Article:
Individually, students will generate and collate documents of research, representation, communication and process pertinent to specific practices of scenography in production. These documents will be organised as folios of material, and should function not simply as records, but as both the instrument and embodiment of thought in which they contextualise their experience through a developed and sensitive understanding and analysis of appropriate performance theories, compositional vocabularies and methods.
Lectures: 1 x 1 hour introductory lecture
Seminar/Tutorials: 5 x 2 hour seminar
6 x 2 hour production meeting tutorials
Practicals: 5 x 4 hour workshop sessions
90 hours of rehearsal across the semester. This includes 4 days of initial intensive rehearsals.
35 hours of intensive production time.
12 hours of performance and related preparation
The module is delivered through a structure of seminars, tutorials, production meetings and practical work. The research tasks, reading and the precise content of each teaching component are tailored by the course tutors to the specific demands and opportunities of each production project created in conjunction with TP34940.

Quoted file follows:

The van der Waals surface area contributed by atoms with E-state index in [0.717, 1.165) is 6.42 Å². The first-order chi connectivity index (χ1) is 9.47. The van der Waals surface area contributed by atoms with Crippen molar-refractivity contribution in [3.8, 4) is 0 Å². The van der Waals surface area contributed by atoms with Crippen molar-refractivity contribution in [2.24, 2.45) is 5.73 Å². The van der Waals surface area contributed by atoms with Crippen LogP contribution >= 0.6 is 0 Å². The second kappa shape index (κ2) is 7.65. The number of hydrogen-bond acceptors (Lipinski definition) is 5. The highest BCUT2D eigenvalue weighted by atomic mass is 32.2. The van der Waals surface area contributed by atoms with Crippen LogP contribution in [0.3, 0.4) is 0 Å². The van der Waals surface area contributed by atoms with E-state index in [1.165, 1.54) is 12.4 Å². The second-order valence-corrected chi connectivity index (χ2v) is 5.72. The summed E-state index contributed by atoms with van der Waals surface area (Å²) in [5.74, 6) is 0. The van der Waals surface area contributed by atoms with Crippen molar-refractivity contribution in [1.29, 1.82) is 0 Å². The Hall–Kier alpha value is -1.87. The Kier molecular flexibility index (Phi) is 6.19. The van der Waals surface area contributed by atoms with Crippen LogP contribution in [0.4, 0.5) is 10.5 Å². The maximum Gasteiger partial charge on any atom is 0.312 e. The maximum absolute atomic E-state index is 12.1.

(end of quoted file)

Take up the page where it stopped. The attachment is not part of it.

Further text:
Working in project groups, students will be allocated roles appropriate to the scenographic requirements of the project (for example, set design, costume design, lighting design, sound design or if appropriate any combination of these roles).
The project will involve working for at least 16 hours per week during the semester, during which students will apply appropriate compositional and design strategies to developing the project, while also contextualizing their work in relation to the work of relevant theatre practitioners, scenographers and artists.
Students will be expected to undertake and apply independent research to develop individual scenographic solution to feedback into the collaborative process. All students on the module will also take part in five tutorial feedback sessions in which a member of staff will aid them in reflecting on the progress across the range of projects and the differing scenographic procedures and requirements involved.
Students will keep a working portfolio documenting significant developments and challenges they have encountered in the process and will use these to reflect on the project. Throughout the project students will be expected to work responsibly, constructively, creatively and safely with fellow students, solving problems as they arise and undertaking the specific challenges inherent to the nature of their project.